Recovery from Burnout

I’ve always believed that people do not burn out because of what they do but because of what they don’t do. There’s a ton of research that stresses the importance of self care in avoiding burn out. There’s relatively little that advises us on how to bounce back after we hit the wall one too many times.

Burnout is an inevitability for we who do too much for too many and too little for ourselves. It’s usually a source of shame to admit to burnout. In many of the front line jobs I’ve held, to burn out and continue killing yourself was somehow a badge of honor – a source of pride. We can run on guts and determination alone.

“We the unwilling, led by the unknowing, are doing the impossible for the ungrateful. We have done so much with so little for so long that we are now qualified to do anything with nothing.” – Mother Teresa

Throughout my twenties and into my thirties I believed that if I had an unlimited supply of cigarettes and coffee I could do anything and I didn’t need luxuries like sleep. I burned out severely and took pride in the fact that I didn’t break. Like many, I did this until I couldn’t do it anymore. There’s a point at which your body just abruptly informs your brain that it doesn’t care what the plan is.

100 mph takes a toll on our immune system and on our nerves. We ignore the increasing physical tension and G.I. problems and push ourselves all the harder. We try not to notice the brick wall we’re careening towards. We who NEVER call in sick crash with bronchitis, pneumonia, migraines, or other conditions that knock us flat. We’re painfully reminded that how we feel physically and emotionally are intimately related. Fortunately, we don’t have to admit to burn out. We’re just sick and disgusted with ourselves because we can’t go to work.

Having a good work ethic does not include killing yourself. Loving your family does require chronic sleep deprivation (unless you have young children in which case I’m sorry but it will pass). A life of sacrifice is not manageable and burning the candle at both ends means sooner or later we run out of wick and wax.

Recovery from burnout involves Rest, Relaxation, Release, and Reexamination. To rest and relax is foreign to many of us. We derive our sense of self worth from what we do and so we only feel as good as what we’ve accomplished today. Rest and Relaxation are investments. We do better work when we’re rested.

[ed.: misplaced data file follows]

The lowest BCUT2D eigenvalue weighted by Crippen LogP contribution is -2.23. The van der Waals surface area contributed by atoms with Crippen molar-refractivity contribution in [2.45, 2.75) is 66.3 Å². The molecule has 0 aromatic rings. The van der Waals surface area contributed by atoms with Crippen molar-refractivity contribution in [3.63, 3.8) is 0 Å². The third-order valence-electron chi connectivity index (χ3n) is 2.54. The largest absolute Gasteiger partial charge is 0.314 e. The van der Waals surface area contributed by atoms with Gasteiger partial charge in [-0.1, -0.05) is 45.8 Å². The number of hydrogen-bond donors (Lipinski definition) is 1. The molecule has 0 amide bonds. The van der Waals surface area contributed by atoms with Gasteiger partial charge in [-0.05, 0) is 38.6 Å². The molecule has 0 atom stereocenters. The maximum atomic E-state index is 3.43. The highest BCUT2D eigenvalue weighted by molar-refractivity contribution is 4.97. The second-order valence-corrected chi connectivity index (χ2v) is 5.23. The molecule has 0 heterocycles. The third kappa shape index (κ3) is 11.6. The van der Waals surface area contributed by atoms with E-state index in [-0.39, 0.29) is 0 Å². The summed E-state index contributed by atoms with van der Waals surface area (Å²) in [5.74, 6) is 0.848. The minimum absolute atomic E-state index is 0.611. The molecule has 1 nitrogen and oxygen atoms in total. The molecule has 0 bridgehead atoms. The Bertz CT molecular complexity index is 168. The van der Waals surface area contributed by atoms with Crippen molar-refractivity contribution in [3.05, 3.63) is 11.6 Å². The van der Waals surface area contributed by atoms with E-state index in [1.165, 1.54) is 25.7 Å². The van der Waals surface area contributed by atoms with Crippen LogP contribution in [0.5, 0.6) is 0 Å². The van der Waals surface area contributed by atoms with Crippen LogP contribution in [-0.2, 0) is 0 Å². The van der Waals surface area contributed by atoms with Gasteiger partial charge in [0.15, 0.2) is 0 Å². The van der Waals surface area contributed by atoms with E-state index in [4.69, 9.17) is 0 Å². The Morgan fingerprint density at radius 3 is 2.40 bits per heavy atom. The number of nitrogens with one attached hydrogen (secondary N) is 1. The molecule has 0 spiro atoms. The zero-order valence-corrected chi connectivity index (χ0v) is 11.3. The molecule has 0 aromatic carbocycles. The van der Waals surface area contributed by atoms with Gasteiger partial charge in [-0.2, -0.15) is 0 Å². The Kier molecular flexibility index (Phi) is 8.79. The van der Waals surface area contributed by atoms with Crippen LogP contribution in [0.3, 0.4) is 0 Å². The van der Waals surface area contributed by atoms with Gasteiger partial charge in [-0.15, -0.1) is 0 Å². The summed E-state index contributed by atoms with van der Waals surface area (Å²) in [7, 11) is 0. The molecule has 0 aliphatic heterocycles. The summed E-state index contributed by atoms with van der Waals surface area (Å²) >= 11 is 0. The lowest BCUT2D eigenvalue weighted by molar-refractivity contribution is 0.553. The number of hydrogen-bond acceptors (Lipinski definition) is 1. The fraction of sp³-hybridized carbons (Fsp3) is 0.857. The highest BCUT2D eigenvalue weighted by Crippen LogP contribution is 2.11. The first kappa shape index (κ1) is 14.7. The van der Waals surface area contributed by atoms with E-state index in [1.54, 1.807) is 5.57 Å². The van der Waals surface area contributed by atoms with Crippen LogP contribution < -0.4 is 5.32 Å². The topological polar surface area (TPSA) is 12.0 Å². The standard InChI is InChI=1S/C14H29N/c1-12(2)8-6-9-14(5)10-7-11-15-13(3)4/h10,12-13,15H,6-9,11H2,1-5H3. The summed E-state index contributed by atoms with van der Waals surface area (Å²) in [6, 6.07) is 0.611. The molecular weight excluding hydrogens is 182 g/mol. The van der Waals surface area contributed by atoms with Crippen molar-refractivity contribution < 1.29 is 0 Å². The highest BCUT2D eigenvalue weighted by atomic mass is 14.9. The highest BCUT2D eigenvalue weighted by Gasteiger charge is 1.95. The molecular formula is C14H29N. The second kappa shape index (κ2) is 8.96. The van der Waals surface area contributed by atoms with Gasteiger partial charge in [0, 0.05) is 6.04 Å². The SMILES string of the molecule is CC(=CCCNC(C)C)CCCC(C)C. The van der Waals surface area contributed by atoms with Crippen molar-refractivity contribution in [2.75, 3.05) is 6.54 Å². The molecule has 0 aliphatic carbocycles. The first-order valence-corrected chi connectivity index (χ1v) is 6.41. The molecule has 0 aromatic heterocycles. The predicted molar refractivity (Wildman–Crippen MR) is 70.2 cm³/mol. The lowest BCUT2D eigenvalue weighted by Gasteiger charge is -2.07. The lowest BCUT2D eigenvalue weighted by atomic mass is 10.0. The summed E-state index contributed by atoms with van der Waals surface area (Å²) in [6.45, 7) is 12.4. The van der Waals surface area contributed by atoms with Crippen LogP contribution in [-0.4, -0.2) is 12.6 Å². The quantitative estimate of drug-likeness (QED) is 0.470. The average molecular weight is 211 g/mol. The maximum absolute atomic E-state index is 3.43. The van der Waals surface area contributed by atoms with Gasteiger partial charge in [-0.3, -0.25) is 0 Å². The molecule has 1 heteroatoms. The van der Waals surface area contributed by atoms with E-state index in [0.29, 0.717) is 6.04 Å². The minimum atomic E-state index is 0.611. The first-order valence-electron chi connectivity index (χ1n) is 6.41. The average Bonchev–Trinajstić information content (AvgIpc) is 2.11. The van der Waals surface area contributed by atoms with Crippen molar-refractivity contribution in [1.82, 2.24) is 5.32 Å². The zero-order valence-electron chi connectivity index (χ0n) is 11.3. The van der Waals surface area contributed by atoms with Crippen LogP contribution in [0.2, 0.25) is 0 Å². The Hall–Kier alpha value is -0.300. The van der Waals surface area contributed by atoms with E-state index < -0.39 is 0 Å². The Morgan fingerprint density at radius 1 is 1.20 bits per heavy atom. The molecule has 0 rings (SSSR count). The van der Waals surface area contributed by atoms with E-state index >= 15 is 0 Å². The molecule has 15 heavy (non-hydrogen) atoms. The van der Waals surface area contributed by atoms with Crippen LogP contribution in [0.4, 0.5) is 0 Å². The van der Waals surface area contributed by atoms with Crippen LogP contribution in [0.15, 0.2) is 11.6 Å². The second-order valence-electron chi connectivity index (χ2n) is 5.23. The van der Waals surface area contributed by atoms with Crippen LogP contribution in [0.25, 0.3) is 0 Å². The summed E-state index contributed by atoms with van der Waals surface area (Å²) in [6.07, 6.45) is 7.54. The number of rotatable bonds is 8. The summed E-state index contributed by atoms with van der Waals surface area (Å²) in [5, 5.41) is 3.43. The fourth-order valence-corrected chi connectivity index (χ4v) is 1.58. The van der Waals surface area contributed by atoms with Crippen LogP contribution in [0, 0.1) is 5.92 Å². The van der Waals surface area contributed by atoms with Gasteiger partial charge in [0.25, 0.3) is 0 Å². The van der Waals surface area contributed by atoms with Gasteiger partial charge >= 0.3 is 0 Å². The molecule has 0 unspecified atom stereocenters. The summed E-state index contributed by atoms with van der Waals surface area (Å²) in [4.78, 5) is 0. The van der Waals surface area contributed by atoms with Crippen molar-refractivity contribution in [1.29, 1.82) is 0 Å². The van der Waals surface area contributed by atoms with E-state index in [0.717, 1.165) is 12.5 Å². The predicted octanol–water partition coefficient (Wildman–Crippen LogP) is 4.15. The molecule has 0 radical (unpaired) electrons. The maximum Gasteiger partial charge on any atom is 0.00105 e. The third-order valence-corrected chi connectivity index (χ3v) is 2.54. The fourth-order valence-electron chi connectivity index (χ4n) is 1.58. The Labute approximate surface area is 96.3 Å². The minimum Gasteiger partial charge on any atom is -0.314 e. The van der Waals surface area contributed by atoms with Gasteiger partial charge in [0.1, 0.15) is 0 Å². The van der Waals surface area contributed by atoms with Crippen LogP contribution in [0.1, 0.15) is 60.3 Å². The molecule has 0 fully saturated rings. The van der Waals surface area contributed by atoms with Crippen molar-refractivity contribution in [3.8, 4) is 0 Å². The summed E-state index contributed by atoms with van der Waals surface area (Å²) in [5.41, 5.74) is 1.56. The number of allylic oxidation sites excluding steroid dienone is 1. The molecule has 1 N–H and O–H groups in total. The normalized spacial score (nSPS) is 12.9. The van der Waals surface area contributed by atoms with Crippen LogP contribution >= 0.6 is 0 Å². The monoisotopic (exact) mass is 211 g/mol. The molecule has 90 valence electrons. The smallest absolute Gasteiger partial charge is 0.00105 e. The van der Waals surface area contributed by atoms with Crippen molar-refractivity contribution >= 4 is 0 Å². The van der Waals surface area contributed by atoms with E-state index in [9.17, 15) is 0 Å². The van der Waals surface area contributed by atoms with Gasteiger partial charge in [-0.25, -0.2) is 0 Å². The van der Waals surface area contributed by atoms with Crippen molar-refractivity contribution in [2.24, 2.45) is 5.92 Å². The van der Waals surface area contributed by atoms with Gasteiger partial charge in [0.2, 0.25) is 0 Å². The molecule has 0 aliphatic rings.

When we hit the wall, everything we have not Released is right there with us. All of the stress, anxiety, anger, and disappointments are all still a part of us. Everything we thought a nightcap took care of is still within us and festering (no wonder we’re sick). Release is venting with the intention of letting go. It’s journaling, having heart to hearts with dear friends and family. It’s crying, laughing, and cursing. Have yourself an afternoon of voluntary Tourette’s.

Reexamination is the most important piece. Left to our own devices we’ll come back from sick leave or that all too rare vacation and do the same crazy shit all over again. Sooner or later we are forced to consider what it is that we expect of ourselves. This is uncomfortable because we see that we’re trying to do is either impossible and/or will take an inevitable toll.

Intellectually, we know this is unhealthy but emotionally we find our limitations unacceptable. We believe that what it means to be a good worker/mother/daughter/friend/partner/all the other roles we play means that whatever the need is, we must meet it.

Conversely, we who do so much for so many expect so little in return. We are comfortable giving but not receiving. This creates an inevitability of becoming drained over and over again. Too much going out – too little coming in. What sustains us? What prevents us from doing something crazy like asking for help?

Funny thing about us – as long as we can stand it we will. When I couldn’t do it anymore I developed habits and minimal standards that I never allow myself to deviate from. Come hell or high water these are some things that will happen daily:

-          Minimum of 7 hours of sleep nightly

-          Walk every day

-          64 ounces of water intake

-          Healthy dinner nightly

-          Time connecting with my wife daily and connecting with other friends & supportive others daily

-          A slew of organizational habits and routines that promote keeping my very busy life manageable

Choosing your own minimal standard is a viable strategy for increasing stability, reducing stress, improving the quality of your life and breaking out of patterns that include burn out.

Jim LaPierre

About Jim LaPierre

Jim LaPierre LCSW CCS is the Executive Director of Higher Ground Services in Brewer, Maine. He is a Recovery Ally, mental health therapist and addictions counselor. He specializes in facilitating recovery (whether from addiction, trauma, depression, anxiety, or past abuse) overcome obstacles, and improve their quality of life. Jim offers a limited amount of online therapy to those with very flexible schedules.